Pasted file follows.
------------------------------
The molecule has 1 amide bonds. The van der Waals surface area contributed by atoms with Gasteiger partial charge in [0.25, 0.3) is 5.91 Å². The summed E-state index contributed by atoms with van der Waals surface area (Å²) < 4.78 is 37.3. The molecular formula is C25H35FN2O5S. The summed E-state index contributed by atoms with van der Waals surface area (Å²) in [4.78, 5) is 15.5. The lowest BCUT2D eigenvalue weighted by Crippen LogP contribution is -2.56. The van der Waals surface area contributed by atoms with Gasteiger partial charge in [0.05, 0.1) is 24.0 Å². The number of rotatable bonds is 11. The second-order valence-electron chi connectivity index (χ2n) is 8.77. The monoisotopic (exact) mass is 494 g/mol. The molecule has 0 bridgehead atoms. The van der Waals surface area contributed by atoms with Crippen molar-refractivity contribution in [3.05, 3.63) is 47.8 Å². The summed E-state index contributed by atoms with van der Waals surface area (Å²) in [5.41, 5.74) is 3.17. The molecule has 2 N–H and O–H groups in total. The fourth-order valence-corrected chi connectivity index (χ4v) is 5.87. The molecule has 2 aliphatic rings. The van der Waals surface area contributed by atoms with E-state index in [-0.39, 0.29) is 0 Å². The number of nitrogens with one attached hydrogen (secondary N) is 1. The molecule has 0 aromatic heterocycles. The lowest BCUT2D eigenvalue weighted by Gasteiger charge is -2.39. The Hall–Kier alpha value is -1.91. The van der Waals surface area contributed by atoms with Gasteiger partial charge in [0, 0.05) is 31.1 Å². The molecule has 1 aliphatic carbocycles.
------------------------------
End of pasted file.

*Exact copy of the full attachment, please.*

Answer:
The molecule has 1 amide bonds. The van der Waals surface area contributed by atoms with Gasteiger partial charge in [0.25, 0.3) is 5.91 Å². The summed E-state index contributed by atoms with van der Waals surface area (Å²) < 4.78 is 37.3. The molecular formula is C25H35FN2O5S. The summed E-state index contributed by atoms with van der Waals surface area (Å²) in [4.78, 5) is 15.5. The lowest BCUT2D eigenvalue weighted by Crippen LogP contribution is -2.56. The van der Waals surface area contributed by atoms with Gasteiger partial charge in [0.05, 0.1) is 24.0 Å². The number of rotatable bonds is 11. The second-order valence-electron chi connectivity index (χ2n) is 8.77. The monoisotopic (exact) mass is 494 g/mol. The molecule has 0 bridgehead atoms. The van der Waals surface area contributed by atoms with Crippen molar-refractivity contribution in [3.05, 3.63) is 47.8 Å². The summed E-state index contributed by atoms with van der Waals surface area (Å²) in [5.41, 5.74) is 3.17. The molecule has 2 N–H and O–H groups in total. The fourth-order valence-corrected chi connectivity index (χ4v) is 5.87. The molecule has 2 aliphatic rings. The van der Waals surface area contributed by atoms with E-state index in [-0.39, 0.29) is 0 Å². The number of nitrogens with one attached hydrogen (secondary N) is 1. The molecule has 0 aromatic heterocycles. The lowest BCUT2D eigenvalue weighted by Gasteiger charge is -2.39. The Hall–Kier alpha value is -1.91. The van der Waals surface area contributed by atoms with Gasteiger partial charge in [0, 0.05) is 31.1 Å². The molecule has 1 aliphatic carbocycles.